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Glamorous Kimberly Rockefeller and her husband, Steven, flew off to Paris to be honored by the American Friends of Versailles, who were celebrating the opening of the Bosquet de Trois Fontaines, an architectural masterpiece created by André Le Nôtre in 1677 with a little help from his friend, Louis XIV, in a corner of Versailles’ legendary gardens. The night was a salute to Steven’s great-grandfather, John D. Rockefeller Jr., whose work at the chateau started in the 1920s and is continued today by his son, Laurence Rockefeller, and the Rockefeller family. “Mr. Jr.,” as the family affectionately called him, replaced the roof of Versailles, which was leaking and in danger of collapse, risking the destruction of its priceless treasures. He also funded the restoration of the chateau’s two Trianons (castles), the Hamlet and Marie Antoinette’s little theater, and then went on to restore the Chateau of Fontainebleau and the Cathedral of Rheims in the Thirties. His munificence — and that’s what it was — adds up to over $2 billion in today’s currency. Thank you, dear Mr. Jr.

For the gala dinner — and there have only been two or three of them in modern times in the main chateau — Kimberly Rockefeller slipped into a sleek, black backless Escada gown trimmed in black pailettes, and snapped on a pair of blinding diamond chandelier earrings to boot, a gift from her husband to commemorate the occasion. It’s the only way, really.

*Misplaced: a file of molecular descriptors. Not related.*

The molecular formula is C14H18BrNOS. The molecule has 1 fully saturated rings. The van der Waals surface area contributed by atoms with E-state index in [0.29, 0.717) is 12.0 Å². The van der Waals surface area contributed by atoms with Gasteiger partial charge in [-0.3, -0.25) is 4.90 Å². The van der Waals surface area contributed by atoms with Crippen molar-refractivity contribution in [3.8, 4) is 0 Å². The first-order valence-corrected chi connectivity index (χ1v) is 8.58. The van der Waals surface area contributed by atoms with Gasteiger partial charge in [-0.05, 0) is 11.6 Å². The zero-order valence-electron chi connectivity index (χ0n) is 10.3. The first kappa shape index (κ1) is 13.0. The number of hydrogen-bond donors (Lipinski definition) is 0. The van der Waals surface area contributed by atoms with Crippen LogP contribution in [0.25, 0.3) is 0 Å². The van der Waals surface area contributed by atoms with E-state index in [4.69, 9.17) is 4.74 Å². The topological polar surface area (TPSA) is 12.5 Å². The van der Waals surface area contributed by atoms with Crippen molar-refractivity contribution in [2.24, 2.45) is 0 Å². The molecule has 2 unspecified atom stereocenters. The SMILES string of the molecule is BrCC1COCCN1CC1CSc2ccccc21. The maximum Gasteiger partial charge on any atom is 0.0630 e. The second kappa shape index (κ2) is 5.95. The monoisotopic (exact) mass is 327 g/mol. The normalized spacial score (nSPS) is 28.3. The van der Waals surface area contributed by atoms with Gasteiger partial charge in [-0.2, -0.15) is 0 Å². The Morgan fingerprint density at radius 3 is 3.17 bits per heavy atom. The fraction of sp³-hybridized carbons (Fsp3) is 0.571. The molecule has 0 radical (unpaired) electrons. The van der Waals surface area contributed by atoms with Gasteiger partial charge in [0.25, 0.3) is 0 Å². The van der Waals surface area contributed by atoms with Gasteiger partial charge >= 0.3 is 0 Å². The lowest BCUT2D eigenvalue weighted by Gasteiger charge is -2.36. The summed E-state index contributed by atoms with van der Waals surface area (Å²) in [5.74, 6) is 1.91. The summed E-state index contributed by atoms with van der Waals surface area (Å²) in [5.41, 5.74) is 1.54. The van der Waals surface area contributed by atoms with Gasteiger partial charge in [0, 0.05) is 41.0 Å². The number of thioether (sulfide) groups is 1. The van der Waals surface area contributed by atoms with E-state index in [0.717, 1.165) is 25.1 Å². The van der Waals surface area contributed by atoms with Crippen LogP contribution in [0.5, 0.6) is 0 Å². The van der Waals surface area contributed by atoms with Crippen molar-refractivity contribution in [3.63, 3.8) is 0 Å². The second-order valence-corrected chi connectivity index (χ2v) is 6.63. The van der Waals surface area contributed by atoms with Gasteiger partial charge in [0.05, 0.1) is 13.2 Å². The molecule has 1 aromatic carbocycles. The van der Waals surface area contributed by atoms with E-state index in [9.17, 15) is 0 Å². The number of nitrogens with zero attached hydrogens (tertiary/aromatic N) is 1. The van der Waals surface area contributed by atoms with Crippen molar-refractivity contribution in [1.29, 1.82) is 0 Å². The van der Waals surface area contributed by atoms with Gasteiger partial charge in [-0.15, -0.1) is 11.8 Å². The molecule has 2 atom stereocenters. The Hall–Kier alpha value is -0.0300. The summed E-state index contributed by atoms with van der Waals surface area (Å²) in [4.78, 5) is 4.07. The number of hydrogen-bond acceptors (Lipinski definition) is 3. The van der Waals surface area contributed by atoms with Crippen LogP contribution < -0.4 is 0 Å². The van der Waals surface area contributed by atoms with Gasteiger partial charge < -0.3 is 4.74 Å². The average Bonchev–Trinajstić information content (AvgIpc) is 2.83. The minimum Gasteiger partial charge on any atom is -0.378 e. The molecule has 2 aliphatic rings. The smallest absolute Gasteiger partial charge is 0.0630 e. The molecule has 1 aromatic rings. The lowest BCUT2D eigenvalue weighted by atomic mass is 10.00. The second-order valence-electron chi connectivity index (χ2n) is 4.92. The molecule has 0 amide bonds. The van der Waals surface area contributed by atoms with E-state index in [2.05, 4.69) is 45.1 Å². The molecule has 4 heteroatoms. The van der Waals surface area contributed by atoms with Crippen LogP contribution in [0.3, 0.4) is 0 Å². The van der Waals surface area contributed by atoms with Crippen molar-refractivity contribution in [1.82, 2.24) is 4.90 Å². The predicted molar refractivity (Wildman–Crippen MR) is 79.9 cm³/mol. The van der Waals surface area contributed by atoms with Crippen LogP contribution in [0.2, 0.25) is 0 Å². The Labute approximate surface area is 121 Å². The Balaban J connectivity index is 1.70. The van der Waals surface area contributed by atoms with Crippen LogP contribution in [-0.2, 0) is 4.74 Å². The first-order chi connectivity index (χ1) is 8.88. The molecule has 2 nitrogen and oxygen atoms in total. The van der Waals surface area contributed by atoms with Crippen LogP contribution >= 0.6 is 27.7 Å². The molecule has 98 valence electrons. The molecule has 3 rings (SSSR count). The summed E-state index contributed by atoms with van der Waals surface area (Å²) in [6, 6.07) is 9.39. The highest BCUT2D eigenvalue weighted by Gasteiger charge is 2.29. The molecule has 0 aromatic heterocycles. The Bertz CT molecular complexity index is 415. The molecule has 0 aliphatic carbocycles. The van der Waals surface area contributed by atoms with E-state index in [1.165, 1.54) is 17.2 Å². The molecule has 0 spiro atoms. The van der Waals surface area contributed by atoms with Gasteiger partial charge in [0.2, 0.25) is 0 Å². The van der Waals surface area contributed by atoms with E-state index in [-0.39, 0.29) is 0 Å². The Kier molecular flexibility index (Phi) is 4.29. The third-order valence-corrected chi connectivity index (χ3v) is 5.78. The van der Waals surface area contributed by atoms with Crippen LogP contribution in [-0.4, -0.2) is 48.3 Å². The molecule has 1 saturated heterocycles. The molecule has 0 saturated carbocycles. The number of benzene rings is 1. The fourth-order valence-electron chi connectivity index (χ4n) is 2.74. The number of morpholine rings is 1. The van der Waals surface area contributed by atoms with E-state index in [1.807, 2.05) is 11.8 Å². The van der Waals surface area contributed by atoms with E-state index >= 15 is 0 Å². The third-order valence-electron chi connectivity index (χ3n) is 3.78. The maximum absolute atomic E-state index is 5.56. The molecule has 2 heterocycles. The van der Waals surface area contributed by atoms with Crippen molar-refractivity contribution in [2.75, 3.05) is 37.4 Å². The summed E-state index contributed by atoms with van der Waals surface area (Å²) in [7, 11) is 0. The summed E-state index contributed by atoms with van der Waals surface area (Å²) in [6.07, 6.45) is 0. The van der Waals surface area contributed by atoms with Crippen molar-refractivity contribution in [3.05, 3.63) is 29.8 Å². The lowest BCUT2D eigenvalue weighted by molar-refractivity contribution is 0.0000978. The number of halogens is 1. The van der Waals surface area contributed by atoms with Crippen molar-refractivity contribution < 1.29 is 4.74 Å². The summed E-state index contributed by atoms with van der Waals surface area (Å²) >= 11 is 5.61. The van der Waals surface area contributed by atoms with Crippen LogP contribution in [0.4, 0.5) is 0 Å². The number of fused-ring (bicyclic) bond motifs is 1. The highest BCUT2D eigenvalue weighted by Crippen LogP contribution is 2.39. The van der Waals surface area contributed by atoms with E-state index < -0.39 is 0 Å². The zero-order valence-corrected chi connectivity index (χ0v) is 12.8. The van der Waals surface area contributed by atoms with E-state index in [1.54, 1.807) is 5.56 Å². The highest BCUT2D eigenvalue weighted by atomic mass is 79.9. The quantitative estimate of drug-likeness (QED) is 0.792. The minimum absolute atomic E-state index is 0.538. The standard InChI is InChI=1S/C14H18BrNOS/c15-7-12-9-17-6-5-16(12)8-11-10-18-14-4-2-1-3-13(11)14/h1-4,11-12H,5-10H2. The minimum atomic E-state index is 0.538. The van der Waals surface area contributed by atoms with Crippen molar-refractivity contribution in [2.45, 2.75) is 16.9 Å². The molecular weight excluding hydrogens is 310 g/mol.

This story first appeared in the June 23, 2004 issue of WWD. Subscribe Today.

The evening began with a champagne reception in one of the Sun King’s magnificently restored marble corridors and moved on to a private concert in L’Opéra Royale, which hadn’t been used in over 150 years. It was here that a seven-year-old prodigy named Wolfgang Amadeus Mozart performed impressively for Marie Antoinette, so it was only appropriate the concert featured the composer’s work. After the musicale, there was a grand promenade in Les Salles du XVII Siècle du Musée, followed by more champagne in the Vestibule Haut de la Chapelle Royale, which was used for the king’s most brilliant and celebrated fetes.

Countess Jacqueline de Ribes, forever labeled by those in the know as one of the world’s most fashionable women, wearing a tangerine gown and a major diamond necklace that would have thrilled even Marie Antoinette; Amyn Aga Khan; Baron Guy de Rothschild; Florence Van der Kemp, whose late husband was once the curator of Versailles; Anne Marie and Edward de Ganay; Becca Cason Thrash, the Texas Flash, in a black ruffled ballgown by Ralph Rucci, and Catharine Hamilton, who founded the Friends of Versailles in 1997, led the applause after Steven’s speech about his family’s philanthropic work at the famous palace.

After the delicious dessert — very fancy bananas covered in raspberry sauce — everyone adjourned to the Grand Terrace, where the water fountains played in the air and the marching band of La Garde Républicaine serenaded the guests with a combination of French and American classics. Oh my!

The next night, Patricia Hearst, wearing a navy blue Chanel suit and accompanied by her daughters — Gillian Hearst-Shaw, who was tied into a black Vera Wang dress, and Lydia Hearst-Shaw, in a demure pink day dress by Heatherette — gave a hand when their friends, Kimberly and Steven, were saluted at a reception given by U.S. Ambassador to France Howard Leach and his wife, Gretchen, at the elegant American embassy. The party’s guest of honor was Nancy Kissinger, chic and cool in a light gray suit and a crutch, the one she’s been using after fracturing her knee running to save her beloved dog from a brown bear in Connecticut. “The dog almost got us all killed,” she laughed. “But that’s another story.” I’ll say.